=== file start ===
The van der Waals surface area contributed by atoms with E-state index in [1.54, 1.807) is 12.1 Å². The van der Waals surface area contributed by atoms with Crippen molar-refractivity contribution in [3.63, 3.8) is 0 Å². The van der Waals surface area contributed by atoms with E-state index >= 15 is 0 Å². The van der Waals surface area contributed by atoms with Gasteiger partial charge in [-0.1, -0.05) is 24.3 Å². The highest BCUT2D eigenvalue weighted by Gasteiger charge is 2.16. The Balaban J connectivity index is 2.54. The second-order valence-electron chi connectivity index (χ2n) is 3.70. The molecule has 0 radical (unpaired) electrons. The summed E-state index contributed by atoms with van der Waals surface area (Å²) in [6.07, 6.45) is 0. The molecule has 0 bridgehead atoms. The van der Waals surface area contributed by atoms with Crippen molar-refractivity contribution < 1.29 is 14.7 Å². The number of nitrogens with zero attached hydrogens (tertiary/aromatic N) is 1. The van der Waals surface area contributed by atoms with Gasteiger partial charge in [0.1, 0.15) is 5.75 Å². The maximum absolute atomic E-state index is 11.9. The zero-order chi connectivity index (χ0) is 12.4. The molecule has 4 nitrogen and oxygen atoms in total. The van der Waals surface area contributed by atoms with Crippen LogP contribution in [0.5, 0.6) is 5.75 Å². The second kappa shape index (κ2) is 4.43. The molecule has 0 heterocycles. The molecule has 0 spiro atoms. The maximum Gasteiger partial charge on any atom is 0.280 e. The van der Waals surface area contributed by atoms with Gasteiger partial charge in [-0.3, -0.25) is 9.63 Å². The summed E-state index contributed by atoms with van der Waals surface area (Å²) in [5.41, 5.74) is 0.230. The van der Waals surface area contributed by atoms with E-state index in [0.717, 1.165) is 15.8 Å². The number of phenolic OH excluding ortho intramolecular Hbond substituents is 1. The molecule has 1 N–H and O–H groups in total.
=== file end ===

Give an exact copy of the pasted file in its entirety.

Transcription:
The van der Waals surface area contributed by atoms with E-state index in [1.54, 1.807) is 12.1 Å². The van der Waals surface area contributed by atoms with Crippen molar-refractivity contribution in [3.63, 3.8) is 0 Å². The van der Waals surface area contributed by atoms with E-state index >= 15 is 0 Å². The van der Waals surface area contributed by atoms with Gasteiger partial charge in [-0.1, -0.05) is 24.3 Å². The highest BCUT2D eigenvalue weighted by Gasteiger charge is 2.16. The Balaban J connectivity index is 2.54. The second-order valence-electron chi connectivity index (χ2n) is 3.70. The molecule has 0 radical (unpaired) electrons. The summed E-state index contributed by atoms with van der Waals surface area (Å²) in [6.07, 6.45) is 0. The molecule has 0 bridgehead atoms. The van der Waals surface area contributed by atoms with Crippen molar-refractivity contribution < 1.29 is 14.7 Å². The number of nitrogens with zero attached hydrogens (tertiary/aromatic N) is 1. The van der Waals surface area contributed by atoms with Gasteiger partial charge in [0.1, 0.15) is 5.75 Å². The maximum absolute atomic E-state index is 11.9. The zero-order chi connectivity index (χ0) is 12.4. The molecule has 4 nitrogen and oxygen atoms in total. The van der Waals surface area contributed by atoms with Crippen LogP contribution in [0.5, 0.6) is 5.75 Å². The second kappa shape index (κ2) is 4.43. The molecule has 0 heterocycles. The molecule has 0 spiro atoms. The maximum Gasteiger partial charge on any atom is 0.280 e. The van der Waals surface area contributed by atoms with Gasteiger partial charge in [-0.3, -0.25) is 9.63 Å². The summed E-state index contributed by atoms with van der Waals surface area (Å²) in [5.41, 5.74) is 0.230. The van der Waals surface area contributed by atoms with E-state index in [0.717, 1.165) is 15.8 Å². The number of phenolic OH excluding ortho intramolecular Hbond substituents is 1. The molecule has 1 N–H and O–H groups in total.